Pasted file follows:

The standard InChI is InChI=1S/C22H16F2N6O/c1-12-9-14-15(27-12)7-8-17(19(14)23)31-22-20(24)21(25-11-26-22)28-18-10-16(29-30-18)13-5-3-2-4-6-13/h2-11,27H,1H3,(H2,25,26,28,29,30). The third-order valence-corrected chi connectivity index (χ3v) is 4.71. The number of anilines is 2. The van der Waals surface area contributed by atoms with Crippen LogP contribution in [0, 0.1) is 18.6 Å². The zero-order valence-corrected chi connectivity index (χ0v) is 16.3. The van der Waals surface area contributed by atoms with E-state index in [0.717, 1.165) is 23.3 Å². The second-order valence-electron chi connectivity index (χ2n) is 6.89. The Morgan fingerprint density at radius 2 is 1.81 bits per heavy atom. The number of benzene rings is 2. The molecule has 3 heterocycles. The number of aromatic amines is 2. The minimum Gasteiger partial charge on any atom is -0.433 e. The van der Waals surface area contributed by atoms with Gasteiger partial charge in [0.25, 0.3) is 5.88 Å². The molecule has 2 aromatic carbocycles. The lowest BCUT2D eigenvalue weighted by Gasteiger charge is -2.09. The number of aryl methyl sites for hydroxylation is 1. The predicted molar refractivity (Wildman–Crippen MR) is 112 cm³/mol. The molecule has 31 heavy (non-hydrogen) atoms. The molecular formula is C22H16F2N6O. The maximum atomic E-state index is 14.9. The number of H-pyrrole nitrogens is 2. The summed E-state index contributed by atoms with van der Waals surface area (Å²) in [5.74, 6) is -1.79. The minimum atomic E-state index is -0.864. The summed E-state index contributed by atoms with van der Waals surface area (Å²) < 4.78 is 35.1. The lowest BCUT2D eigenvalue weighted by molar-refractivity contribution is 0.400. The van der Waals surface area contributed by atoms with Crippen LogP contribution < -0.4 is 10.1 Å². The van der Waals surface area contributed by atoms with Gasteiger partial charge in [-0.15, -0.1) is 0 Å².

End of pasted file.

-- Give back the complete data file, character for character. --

The standard InChI is InChI=1S/C22H16F2N6O/c1-12-9-14-15(27-12)7-8-17(19(14)23)31-22-20(24)21(25-11-26-22)28-18-10-16(29-30-18)13-5-3-2-4-6-13/h2-11,27H,1H3,(H2,25,26,28,29,30). The third-order valence-corrected chi connectivity index (χ3v) is 4.71. The number of anilines is 2. The van der Waals surface area contributed by atoms with Crippen LogP contribution in [0, 0.1) is 18.6 Å². The zero-order valence-corrected chi connectivity index (χ0v) is 16.3. The van der Waals surface area contributed by atoms with E-state index in [0.717, 1.165) is 23.3 Å². The second-order valence-electron chi connectivity index (χ2n) is 6.89. The Morgan fingerprint density at radius 2 is 1.81 bits per heavy atom. The number of benzene rings is 2. The molecule has 3 heterocycles. The number of aromatic amines is 2. The minimum Gasteiger partial charge on any atom is -0.433 e. The van der Waals surface area contributed by atoms with Gasteiger partial charge in [0.25, 0.3) is 5.88 Å². The molecule has 2 aromatic carbocycles. The lowest BCUT2D eigenvalue weighted by Gasteiger charge is -2.09. The number of aryl methyl sites for hydroxylation is 1. The predicted molar refractivity (Wildman–Crippen MR) is 112 cm³/mol. The molecule has 31 heavy (non-hydrogen) atoms. The molecular formula is C22H16F2N6O. The maximum atomic E-state index is 14.9. The number of H-pyrrole nitrogens is 2. The summed E-state index contributed by atoms with van der Waals surface area (Å²) in [5.74, 6) is -1.79. The minimum atomic E-state index is -0.864. The summed E-state index contributed by atoms with van der Waals surface area (Å²) < 4.78 is 35.1. The lowest BCUT2D eigenvalue weighted by molar-refractivity contribution is 0.400. The van der Waals surface area contributed by atoms with Crippen LogP contribution < -0.4 is 10.1 Å². The van der Waals surface area contributed by atoms with Gasteiger partial charge in [-0.15, -0.1) is 0 Å².